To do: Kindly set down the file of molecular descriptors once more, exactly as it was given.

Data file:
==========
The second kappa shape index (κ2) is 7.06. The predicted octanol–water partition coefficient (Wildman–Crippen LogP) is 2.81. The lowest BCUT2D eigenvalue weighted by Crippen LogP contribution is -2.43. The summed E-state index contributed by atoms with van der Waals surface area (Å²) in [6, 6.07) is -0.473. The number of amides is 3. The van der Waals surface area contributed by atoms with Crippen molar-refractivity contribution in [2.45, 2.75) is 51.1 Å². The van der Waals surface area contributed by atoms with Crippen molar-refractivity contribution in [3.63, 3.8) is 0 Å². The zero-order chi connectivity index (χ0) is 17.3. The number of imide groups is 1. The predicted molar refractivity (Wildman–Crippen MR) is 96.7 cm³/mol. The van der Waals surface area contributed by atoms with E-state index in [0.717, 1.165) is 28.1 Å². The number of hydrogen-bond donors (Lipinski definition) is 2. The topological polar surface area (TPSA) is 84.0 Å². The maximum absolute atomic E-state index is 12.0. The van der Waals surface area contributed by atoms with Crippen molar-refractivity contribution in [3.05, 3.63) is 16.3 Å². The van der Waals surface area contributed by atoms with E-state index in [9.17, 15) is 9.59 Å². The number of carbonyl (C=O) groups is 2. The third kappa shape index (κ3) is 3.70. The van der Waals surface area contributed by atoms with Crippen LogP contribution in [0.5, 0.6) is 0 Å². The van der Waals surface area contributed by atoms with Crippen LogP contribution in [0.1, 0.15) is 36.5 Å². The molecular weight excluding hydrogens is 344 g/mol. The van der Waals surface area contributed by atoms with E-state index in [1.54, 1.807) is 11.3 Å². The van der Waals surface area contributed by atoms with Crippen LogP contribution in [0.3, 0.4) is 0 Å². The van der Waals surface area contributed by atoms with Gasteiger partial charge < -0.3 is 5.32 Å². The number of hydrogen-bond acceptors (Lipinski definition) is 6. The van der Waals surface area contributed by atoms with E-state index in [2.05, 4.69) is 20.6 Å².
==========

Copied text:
The second kappa shape index (κ2) is 7.06. The predicted octanol–water partition coefficient (Wildman–Crippen LogP) is 2.81. The lowest BCUT2D eigenvalue weighted by Crippen LogP contribution is -2.43. The summed E-state index contributed by atoms with van der Waals surface area (Å²) in [6, 6.07) is -0.473. The number of amides is 3. The van der Waals surface area contributed by atoms with Crippen molar-refractivity contribution in [2.45, 2.75) is 51.1 Å². The van der Waals surface area contributed by atoms with Crippen molar-refractivity contribution in [3.63, 3.8) is 0 Å². The zero-order chi connectivity index (χ0) is 17.3. The number of imide groups is 1. The predicted molar refractivity (Wildman–Crippen MR) is 96.7 cm³/mol. The van der Waals surface area contributed by atoms with E-state index in [0.717, 1.165) is 28.1 Å². The number of hydrogen-bond donors (Lipinski definition) is 2. The topological polar surface area (TPSA) is 84.0 Å². The maximum absolute atomic E-state index is 12.0. The van der Waals surface area contributed by atoms with Crippen molar-refractivity contribution in [3.05, 3.63) is 16.3 Å². The van der Waals surface area contributed by atoms with E-state index in [9.17, 15) is 9.59 Å². The number of carbonyl (C=O) groups is 2. The third kappa shape index (κ3) is 3.70. The van der Waals surface area contributed by atoms with Crippen LogP contribution in [0.5, 0.6) is 0 Å². The van der Waals surface area contributed by atoms with Crippen LogP contribution in [0.1, 0.15) is 36.5 Å². The molecular weight excluding hydrogens is 344 g/mol. The van der Waals surface area contributed by atoms with E-state index in [1.54, 1.807) is 11.3 Å². The van der Waals surface area contributed by atoms with Crippen LogP contribution in [0.3, 0.4) is 0 Å². The van der Waals surface area contributed by atoms with Gasteiger partial charge < -0.3 is 5.32 Å². The number of hydrogen-bond acceptors (Lipinski definition) is 6. The van der Waals surface area contributed by atoms with E-state index in [2.05, 4.69) is 20.6 Å².